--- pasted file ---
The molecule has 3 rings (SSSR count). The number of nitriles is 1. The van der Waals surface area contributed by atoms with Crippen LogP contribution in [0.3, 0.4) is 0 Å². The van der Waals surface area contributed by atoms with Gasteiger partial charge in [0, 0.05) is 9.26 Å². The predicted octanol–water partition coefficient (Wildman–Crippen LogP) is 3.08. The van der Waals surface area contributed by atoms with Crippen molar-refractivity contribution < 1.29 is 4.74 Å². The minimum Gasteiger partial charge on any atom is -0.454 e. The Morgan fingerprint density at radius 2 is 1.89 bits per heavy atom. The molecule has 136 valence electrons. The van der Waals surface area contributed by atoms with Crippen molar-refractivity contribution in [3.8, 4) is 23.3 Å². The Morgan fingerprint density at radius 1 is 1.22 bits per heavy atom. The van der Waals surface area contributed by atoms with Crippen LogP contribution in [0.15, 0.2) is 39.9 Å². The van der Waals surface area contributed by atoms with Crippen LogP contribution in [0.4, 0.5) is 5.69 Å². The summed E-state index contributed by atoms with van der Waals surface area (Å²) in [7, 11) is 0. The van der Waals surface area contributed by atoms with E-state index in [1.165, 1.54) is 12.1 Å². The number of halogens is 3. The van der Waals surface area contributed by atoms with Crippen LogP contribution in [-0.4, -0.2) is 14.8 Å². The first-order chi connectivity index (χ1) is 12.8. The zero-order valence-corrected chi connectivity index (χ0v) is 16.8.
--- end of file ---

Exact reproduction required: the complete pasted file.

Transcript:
The molecule has 3 rings (SSSR count). The number of nitriles is 1. The van der Waals surface area contributed by atoms with Crippen LogP contribution in [0.3, 0.4) is 0 Å². The van der Waals surface area contributed by atoms with Gasteiger partial charge in [0, 0.05) is 9.26 Å². The predicted octanol–water partition coefficient (Wildman–Crippen LogP) is 3.08. The van der Waals surface area contributed by atoms with Crippen molar-refractivity contribution < 1.29 is 4.74 Å². The minimum Gasteiger partial charge on any atom is -0.454 e. The Morgan fingerprint density at radius 2 is 1.89 bits per heavy atom. The molecule has 136 valence electrons. The van der Waals surface area contributed by atoms with Crippen molar-refractivity contribution in [3.8, 4) is 23.3 Å². The Morgan fingerprint density at radius 1 is 1.22 bits per heavy atom. The van der Waals surface area contributed by atoms with Crippen LogP contribution in [0.15, 0.2) is 39.9 Å². The van der Waals surface area contributed by atoms with Crippen LogP contribution in [0.4, 0.5) is 5.69 Å². The summed E-state index contributed by atoms with van der Waals surface area (Å²) in [7, 11) is 0. The van der Waals surface area contributed by atoms with E-state index in [1.165, 1.54) is 12.1 Å². The number of halogens is 3. The van der Waals surface area contributed by atoms with Crippen LogP contribution in [-0.4, -0.2) is 14.8 Å². The first-order chi connectivity index (χ1) is 12.8. The zero-order valence-corrected chi connectivity index (χ0v) is 16.8.